We went into the doll show and found Ben and Cathy’s booth. It was a busy place and lots of dolls. Ben and I visited while Cathy sold her merchandise. Then Rose and I walked around. There was a woman in a wheelchair that bought a small doll but was complaining to her daughter that she didn’t want it anymore, that it smelled. The daughter said she often changed her mind. There were dolls of Shirley Temple, Princess Diane, Charlie McCarthy, lots of antiques, and some that looked like real babies – their eyes looked real. They even had rubber pants for sale for the baby dolls. Rose said she thought it was a lot of junk because she would never be interested in dolls for herself. That’s just the way Rose is. But it was interesting to look around and some people do take it very seriously and love their dolls.

Some of Cathy's dolls
When we got back to Ben he was alone as Cathy had gone to look around. He said Cathy did fairly well with selling. Ben even sold one of the dolls while Cathy was gone. The lady didn’t want to pay the $8.00 requested so Ben said he would let her have it for $6.00 and she took it. He said, “At least I sold it so that’s one more gone.” Cathy came back and showed us what she had bought – a pendant and little necklace for her dolls. After that we left and I told Ben I was glad I got to see him.

Lorita called on Valentine’s Day in the evening to wish me a happy one. I was watching the couples skating on the Olympics. She called again on Monday to say her and her friend Ginnie were taking an extra day and renting a car to drive to Sedona, AZ to see the sights. I got confused about the day she was to come back and I wondered where she was and began to worry so I called her friend Lee, who was to pick her up at the airport, and she told me it was the next night. I said, “Oh good, I’m glad to hear that.” She arrived home around midnight on Tuesday the 16th.  All's well that ends well.

Saturday, September 15, 2012

All in a Day's Work

Story by Louise Lahmann

On one of the beautiful days this week Lorita and a friend went to Portland to see the sights. This is a perfect time for me to vacuum as Lorita hates the noise - our vacuum is pretty noisy. It doesn’t bother the person making the racket but if you’re in the same part of the house it can be annoying.

I always vacuum outside the front door on the porch and rug before I finish up. To do this I have to open the front storm door and use the lever to hold the door open. We recently bought a new glass storm door and I figured out how to push the lever to hold the thing open but when I was finished I couldn’t for the life of me figure out how to release it. I tried everything I could think of but I didn’t want to force it and break it so I decided to just leave it open until Lorita got back.  I just shut the main door.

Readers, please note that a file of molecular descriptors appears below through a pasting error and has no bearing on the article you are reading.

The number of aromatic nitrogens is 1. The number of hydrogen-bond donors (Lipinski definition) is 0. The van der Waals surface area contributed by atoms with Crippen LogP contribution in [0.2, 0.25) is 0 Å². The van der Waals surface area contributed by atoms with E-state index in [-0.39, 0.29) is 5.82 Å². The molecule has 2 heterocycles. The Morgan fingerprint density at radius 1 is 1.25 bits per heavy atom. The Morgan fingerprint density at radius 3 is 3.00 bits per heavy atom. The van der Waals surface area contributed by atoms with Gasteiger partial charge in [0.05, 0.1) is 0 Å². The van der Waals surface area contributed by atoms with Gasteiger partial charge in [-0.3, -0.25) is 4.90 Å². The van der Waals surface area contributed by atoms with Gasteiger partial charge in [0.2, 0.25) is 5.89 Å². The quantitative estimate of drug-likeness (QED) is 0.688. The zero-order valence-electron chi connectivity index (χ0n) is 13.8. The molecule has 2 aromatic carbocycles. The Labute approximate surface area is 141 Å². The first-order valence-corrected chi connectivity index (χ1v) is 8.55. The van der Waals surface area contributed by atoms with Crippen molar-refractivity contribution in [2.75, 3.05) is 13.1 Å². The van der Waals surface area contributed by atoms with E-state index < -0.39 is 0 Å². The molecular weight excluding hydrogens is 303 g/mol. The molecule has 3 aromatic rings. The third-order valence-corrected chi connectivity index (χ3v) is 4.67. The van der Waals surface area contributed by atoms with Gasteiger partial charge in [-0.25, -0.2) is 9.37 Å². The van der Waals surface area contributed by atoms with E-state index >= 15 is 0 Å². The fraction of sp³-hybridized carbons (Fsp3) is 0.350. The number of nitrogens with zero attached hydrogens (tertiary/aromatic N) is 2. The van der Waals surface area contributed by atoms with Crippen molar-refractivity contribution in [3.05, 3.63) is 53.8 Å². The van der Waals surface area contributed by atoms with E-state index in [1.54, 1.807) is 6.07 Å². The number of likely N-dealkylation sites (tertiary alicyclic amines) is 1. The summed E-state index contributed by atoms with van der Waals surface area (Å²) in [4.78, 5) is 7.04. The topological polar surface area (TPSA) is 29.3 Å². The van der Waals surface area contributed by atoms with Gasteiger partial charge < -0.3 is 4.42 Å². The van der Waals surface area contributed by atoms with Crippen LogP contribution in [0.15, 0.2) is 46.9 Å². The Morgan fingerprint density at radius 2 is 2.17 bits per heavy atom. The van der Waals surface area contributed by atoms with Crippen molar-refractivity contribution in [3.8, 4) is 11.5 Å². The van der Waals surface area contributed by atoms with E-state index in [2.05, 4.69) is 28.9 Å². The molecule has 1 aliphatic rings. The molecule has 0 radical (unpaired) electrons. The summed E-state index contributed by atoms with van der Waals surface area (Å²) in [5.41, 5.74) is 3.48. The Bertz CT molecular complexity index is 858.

What I wasn’t aware of was a huge horse fly had come in while I had the door open. He buzzed around inside like a dive bomber. I decided to try to get him to go back out, so I opened the back sliding glass door and tried to shoo him out but, no, he flew the opposite way and went into the garden window where I couldn’t get to him. I figured I would out wait the dastardly thing so I went back and closed the screen on the slider to prevent more flies from coming in. I already had my hands full.

Meanwhile the wind picked up outside and I looked out the front window in time to to see the wind hit the storm door and push it back. It released the catch and closed. Lorita later told me that’s how it works. You push it back a bit and it releases. It took the wind to figure that out because I sure couldn’t.

Just when I was about to get back to my vacuuming, the fly came out of the garden window and buzzed around close to the floor. I was getting disgusted with him so I decided to get the fly swatter.

I said, “If you won’t go back outside the door, I’ll swat you.” And I proceeded to hunt him down. I soon realized he was on the outside part of the sliding door so I said “aha” and hurried over to shut the door enough so I could still reach my arm out and slide the screen open.

Standing there armed with the swatter he must have decided the smart thing to do was take off because that’s just what he did.

Between the door and the fly and the vacuuming I decided I can still multi-task after all.


Friday, September 14, 2012

Grandma's Favorite Uncle

Charles E. Farr

My grandma Mildred Farr had a favorite uncle named Charles E. Farr. He sent many postcards to her when she was a child after he had retired to Florida with his wife Albertine (Berta). Charles mother, Jane, had moved in with Mildred's family in Cedar Springs, Michigan so when he wrote he always inquired about how his mom was doing.

Grandma Mildred Farr

Charles wrote with a wit and flair keeping Mildred up to date on his doings. I'm sure she looked forward to all of his colorful postcards arriving in the mail and they must have been special to her because she kept them in an album. After grandma died my mom inherited her postcard collection, so it is cherished to this day.

Postcard from Uncle Farr

"Dear Niece How would you enjoy a ride like this [?] come down this summer and you can ride our poneys"

Charles E. Farr was born July 1851 in Ellisburg, New York.  He was the third born. First came Ophelia in 1846 followed by Lucy in 1848 and William in 1853.  In about 1854 the family moved from New York to Kenosha, Wisconsin. A sister Lucetta was born in 1855 and brother Frank in 1858. Shortly after that they moved to Cannon Township, in Kent county Michigan which is 20 minutes northeast of Grand Rapids. Here were born Herbert, Fred, Mark and Ralph (my great grandfather) - 10 children in all.